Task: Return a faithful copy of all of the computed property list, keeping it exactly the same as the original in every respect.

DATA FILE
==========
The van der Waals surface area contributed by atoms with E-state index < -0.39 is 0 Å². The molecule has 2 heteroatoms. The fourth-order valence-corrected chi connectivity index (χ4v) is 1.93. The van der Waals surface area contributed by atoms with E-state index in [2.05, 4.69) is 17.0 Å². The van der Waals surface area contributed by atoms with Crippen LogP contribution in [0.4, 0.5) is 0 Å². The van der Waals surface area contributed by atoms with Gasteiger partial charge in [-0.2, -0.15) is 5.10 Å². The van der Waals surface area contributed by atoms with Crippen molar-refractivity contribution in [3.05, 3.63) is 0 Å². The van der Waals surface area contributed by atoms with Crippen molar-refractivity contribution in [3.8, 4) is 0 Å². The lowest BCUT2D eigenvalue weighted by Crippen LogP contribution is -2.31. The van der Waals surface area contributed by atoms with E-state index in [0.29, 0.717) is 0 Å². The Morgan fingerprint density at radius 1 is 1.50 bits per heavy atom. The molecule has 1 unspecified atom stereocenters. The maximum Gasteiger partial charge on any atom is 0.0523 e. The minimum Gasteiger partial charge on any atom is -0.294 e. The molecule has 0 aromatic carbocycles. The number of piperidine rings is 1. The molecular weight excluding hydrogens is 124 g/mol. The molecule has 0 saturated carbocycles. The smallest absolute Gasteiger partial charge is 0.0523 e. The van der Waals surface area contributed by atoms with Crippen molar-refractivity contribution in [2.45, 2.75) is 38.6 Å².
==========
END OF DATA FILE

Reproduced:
The van der Waals surface area contributed by atoms with E-state index < -0.39 is 0 Å². The molecule has 2 heteroatoms. The fourth-order valence-corrected chi connectivity index (χ4v) is 1.93. The van der Waals surface area contributed by atoms with E-state index in [2.05, 4.69) is 17.0 Å². The van der Waals surface area contributed by atoms with Crippen LogP contribution in [0.4, 0.5) is 0 Å². The van der Waals surface area contributed by atoms with Gasteiger partial charge in [-0.2, -0.15) is 5.10 Å². The van der Waals surface area contributed by atoms with Crippen molar-refractivity contribution in [3.05, 3.63) is 0 Å². The van der Waals surface area contributed by atoms with Crippen molar-refractivity contribution in [3.8, 4) is 0 Å². The lowest BCUT2D eigenvalue weighted by Crippen LogP contribution is -2.31. The van der Waals surface area contributed by atoms with E-state index in [0.29, 0.717) is 0 Å². The Morgan fingerprint density at radius 1 is 1.50 bits per heavy atom. The molecule has 1 unspecified atom stereocenters. The maximum Gasteiger partial charge on any atom is 0.0523 e. The minimum Gasteiger partial charge on any atom is -0.294 e. The molecule has 0 aromatic carbocycles. The number of piperidine rings is 1. The molecular weight excluding hydrogens is 124 g/mol. The molecule has 0 saturated carbocycles. The smallest absolute Gasteiger partial charge is 0.0523 e. The van der Waals surface area contributed by atoms with Crippen molar-refractivity contribution in [2.45, 2.75) is 38.6 Å².